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Geoffroy Laumet, Ph.D.

Interdisciplinary Science & Technology building (ISTB)
766 Service Rd, East Lansing, MI
Office#5018
Laboratory#5011

PubMed search for Dr. Laumet
https://pubmed.ncbi.nlm.nih.gov/?term=Laumet+G+[Author]

Neurobiology of chronic pain

Dr. Laumet’s lab is focused on understanding the neurobiology of chronic pain. Chronic pain is not simply a continuation of acute pain, the transition from acute to chronic pain requires persisting adaptations that govern the long-lasting plasticity of the nervous system. Improving our understanding of how pain transitions from acute to chronic will facilitate the development of novel disease-modifying drugs. Thereby improving the quality of life of those who suffer from chronic pain. Today, chronic pain affects between 11%–40% of North Americans. Chronic pain drastically impacts the quality of life, is frequently associated with mood disorders and is an expensive public health condition. Our inability to manage chronic pain gave birth to the opioid crisis.

Neurons do not work in isolation; they are constantly interacting with non-neuronal cells. Accumulating evidence suggests that non-neuronal cells such as immune cells, glial cells, keratinocytes, cancer cells, and stem cells play active roles in the pathogenesis and resolution of pain. We are particularly interested by the contribution of non-neuronal cells to the transition from acute to chronic pain.

Neuro-immune interactions in chronic pain. Activated immune cells release pro-inflammatory factors which sensitize neurons leading to increased pain signaling. Less studied, but likely equally important is the role of anti-inflammatory immune cells in the remission of pain. We are currently investigating the role of the anti-inflammatory cytokine interleukin-10 and its relationship with opioid system in the remission and relapse of neuropathic and postoperative pain.

Head and Neck Cancer Pain. A second project in the laboratory is the interaction between cancer cells and neurons in a mouse model of Head and Neck Cancer (HNC). HNC is one of the most painful cancers and pain is a predictor of survival. Cancer cells activate “pain-sensing” neurons and induce de novo axon elongation. We are investigating how, and why, cancer cells communicate to “pain-sensing” neurons.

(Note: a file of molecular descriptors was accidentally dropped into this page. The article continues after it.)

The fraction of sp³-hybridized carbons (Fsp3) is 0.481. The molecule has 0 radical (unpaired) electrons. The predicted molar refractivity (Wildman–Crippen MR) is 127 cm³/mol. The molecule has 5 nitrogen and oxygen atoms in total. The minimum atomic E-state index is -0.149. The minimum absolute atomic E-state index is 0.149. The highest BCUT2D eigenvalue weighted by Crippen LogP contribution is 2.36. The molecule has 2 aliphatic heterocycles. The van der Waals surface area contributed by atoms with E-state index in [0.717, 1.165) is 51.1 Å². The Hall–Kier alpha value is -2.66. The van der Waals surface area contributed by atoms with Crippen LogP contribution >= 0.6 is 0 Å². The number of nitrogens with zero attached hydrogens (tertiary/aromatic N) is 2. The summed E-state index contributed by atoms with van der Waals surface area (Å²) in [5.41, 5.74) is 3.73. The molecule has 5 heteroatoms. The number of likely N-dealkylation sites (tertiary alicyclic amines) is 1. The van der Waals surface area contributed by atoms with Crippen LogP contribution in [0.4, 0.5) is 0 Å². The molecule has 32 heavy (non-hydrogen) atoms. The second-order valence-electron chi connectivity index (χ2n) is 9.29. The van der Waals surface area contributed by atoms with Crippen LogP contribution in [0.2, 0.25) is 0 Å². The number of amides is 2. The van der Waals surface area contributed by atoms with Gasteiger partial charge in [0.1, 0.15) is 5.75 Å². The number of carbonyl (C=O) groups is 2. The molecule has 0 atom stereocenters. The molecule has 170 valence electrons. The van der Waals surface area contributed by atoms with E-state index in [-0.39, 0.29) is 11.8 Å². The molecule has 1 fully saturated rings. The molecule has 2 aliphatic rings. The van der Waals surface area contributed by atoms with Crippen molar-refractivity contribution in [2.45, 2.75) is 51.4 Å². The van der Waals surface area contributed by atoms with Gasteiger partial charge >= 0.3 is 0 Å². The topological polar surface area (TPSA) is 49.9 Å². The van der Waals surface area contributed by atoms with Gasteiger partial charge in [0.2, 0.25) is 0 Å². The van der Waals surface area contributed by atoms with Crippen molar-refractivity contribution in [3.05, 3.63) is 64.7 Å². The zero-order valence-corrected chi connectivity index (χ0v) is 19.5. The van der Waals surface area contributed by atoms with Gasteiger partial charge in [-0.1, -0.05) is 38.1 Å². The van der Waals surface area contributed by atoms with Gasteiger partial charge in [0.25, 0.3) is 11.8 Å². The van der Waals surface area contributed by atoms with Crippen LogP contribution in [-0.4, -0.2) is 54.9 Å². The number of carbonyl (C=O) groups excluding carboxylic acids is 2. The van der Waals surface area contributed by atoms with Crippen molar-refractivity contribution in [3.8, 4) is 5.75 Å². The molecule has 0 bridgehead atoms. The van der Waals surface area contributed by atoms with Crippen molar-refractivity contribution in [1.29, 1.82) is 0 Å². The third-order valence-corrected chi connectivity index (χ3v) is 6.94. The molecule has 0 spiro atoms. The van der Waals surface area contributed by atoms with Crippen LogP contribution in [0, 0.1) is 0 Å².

Experimental approaches. In our laboratory, we use mouse models to decipher the molecular and cellular mechanisms underlying the transition from acute to chronic pain. We model pain states induced by injury, surgery, cancer, inflammation, or chemotherapy treatment to investigate how these insults disturb the interaction between neurons and immune cells and the plasticity of the somatosensory system. To address the contribution of neuro-immune and onco-neuron interactions to chronic pain, we combine molecular, biochemistry, immunostaining, pharmacology, genetically modified mice, viral gene therapy, cell transfer and animal behavior in experimental models of chronic pain.

Current lab members:

Joseph Folger, PhD, Kufreobong Inyang, PhD and Geoffroy Laumet, PhD.

Selected publications

Laumet G, Bavencoffe A, Edralin JD, Huo XJ, Walters E, Dantzer R, Heijnen CJ amd Kavelaars A. Interleukin-10 resolves pain hypersensitivity induced by cisplatin by reversing sensory neuron hyperexcitability. Pain. 2020.

Laumet G, Ma J, Robison AJ, Kumari S, Heijnen CJ, Kavelaars A. T cells as an emerging target for chronic pain therapy. Front. Mol. Neurosci. doi: 10.3389/fnmol.2019.00216. doi:10.3389/fnmol.2019.00216.

Laumet G, Edralin JD, Dantzer R, Heijnen CJ and Kavelaars A. Cisplatin educates CD8+ T cells to prevent and resolve chemotherapy-induced peripheral neuropathy in mice. PAIN. 2019 Jun;160(6):1459-1468.

Laumet G, Edralin JD, Chiang ACA, Dantzer R, Heijnen CJ and Kavelaars A. Resolution of inflammation-induced depression requires T lymphocytes and endogenous brain IL-10 signaling. Neuropsychopharmacology. 2018 Dec;43(13):2597-2605.

Laumet G*, Zhou W*, Dantzer R, Edralin JD, Huo XJ, Budac DP, Mao-Ying QL, O’Connor J, Lee AW, Heijnen CJ and Kavelaars A. Upregulation of Neuronal Kynurenine 3-Monooxygenase (KMO) Mediates Depression-like Behavior in a Mouse Model of Neuropathic Pain. Brain, Behavior, and Immunity 2017 Jul 11. pii: S0889-1591(17)30215-5. * Equal contribution.

Laumet G, Garriga J, Chen SR, Zhang Y, Smith TS, Li DP, Jelinek J, Cesaroni M, Issa JP, and Pan HL. G9a is essential for epigenetic silencing of K+ channel genes and acute-to-chronic transition.
Nature Neuroscience 2015 Dec;18(12):1746-55

 

Picture of dorsal root ganglion


Picture of a dorsal root ganglion (where cluster the cell body of “pain-sensing” neurons). Viral gene transfer was used to induce the expression of Green Fluorescent Protein (GFP) in in these neurons. Image collected by Dr. Kufreobong Inyang.

Main Office

Department of Physiology
 Biomedical Physical Sciences (BPS) Building
567 Wilson Rd Rm 2201

Main Phone: 517-884-5000
Office Fax: 517-432-1967


Department Chair

C. Lee Cox
Dr. C. Lee Cox

BPS Building Rm 2201E

Phone: 517-884-5050
Fax: 517-432-1967
 coxclee@msu.edu


Graduate Office

Department of Physiology
BPS Building Rm 2205

Phone: 517-884-5075
Fax: 517-432-1967